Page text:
TWC lights up Empire State Building with fiber-based services
Time Warner Cable Business Class, the commercial services division of Time Warner Cable, recently scored a high-profile customer win after expanding its fiber-optic network to the Empire State Building.
With the fiber build-out in New York City, Time Warner Cable Business Class (TWCBC) is providing all tenants of the skyscraper with access to a dedicated Internet network that provides high-bandwidth capabilities and speeds that can reach 1,000 Mbps.
Along with the faster data speeds, the network also enables businesses to have their voice, Ethernet, TV and video transport services delivered over fiber, which should prove attractive to future and current business tenants of the Empire State Building.
“We are very pleased to wire the Empire State Building with the latest in fiber-optic technology, which enables tenants to connect to a network with incredible bandwidth capabilities and far superior Internet speeds,” said Ken Fitzpatrick, president of Time Warner Cable Business Class for the East Region. “Lighting up the Empire State Building is an important milestone in our efforts to bring fiber access to more business locations and help New York City attract international business investments. We thank the Empire State Building’s management team and W&H Properties for working with us to complete this important project.”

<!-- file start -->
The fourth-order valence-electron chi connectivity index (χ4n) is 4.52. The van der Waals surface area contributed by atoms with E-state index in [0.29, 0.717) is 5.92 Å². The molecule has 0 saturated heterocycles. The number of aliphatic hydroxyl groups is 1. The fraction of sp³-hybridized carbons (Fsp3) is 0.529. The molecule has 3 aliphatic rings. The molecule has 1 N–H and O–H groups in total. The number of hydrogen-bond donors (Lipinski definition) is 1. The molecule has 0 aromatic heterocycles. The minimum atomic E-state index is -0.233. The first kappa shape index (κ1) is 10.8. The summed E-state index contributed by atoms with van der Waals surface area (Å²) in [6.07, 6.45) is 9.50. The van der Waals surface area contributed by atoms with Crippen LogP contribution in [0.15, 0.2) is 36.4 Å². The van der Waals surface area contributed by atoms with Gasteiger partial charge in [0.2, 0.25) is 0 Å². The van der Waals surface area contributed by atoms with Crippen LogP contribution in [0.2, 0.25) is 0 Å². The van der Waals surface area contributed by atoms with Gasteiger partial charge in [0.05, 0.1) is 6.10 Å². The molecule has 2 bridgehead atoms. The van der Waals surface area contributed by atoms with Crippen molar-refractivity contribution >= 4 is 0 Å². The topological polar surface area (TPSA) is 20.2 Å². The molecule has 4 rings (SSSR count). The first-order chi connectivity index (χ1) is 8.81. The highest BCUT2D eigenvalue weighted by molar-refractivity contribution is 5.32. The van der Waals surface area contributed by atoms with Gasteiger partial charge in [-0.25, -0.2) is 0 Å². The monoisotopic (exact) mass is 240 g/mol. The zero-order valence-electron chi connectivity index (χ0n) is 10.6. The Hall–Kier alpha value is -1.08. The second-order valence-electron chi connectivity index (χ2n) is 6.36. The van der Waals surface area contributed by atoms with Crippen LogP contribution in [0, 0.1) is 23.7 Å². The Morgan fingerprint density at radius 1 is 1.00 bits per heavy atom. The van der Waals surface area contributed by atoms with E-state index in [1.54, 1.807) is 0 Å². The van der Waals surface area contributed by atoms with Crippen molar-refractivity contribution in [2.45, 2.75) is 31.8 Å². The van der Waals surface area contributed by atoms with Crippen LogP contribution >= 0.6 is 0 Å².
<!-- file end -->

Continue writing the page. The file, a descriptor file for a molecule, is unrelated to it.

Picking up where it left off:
TWCBC, which competes against Verizon in some of the New York City boroughs, is actively expanding its fiber-optic network in New York City. The company also offers hybrid fiber/coax services to business through the city, including the Empire State Building.
“Time Warner Cable is a wonderful partner to bring to the Empire State Building,” said Anthony E. Malkin of the Empire State Building. “Part of our Empire State Rebuilding program has been to update every aspect of infrastructure to make the ‘world’s most famous office building’ the world’s state-of-the-art standard. Time Warner Cable will offer key benefits to our tenants, nearly 3 million square feet of them.”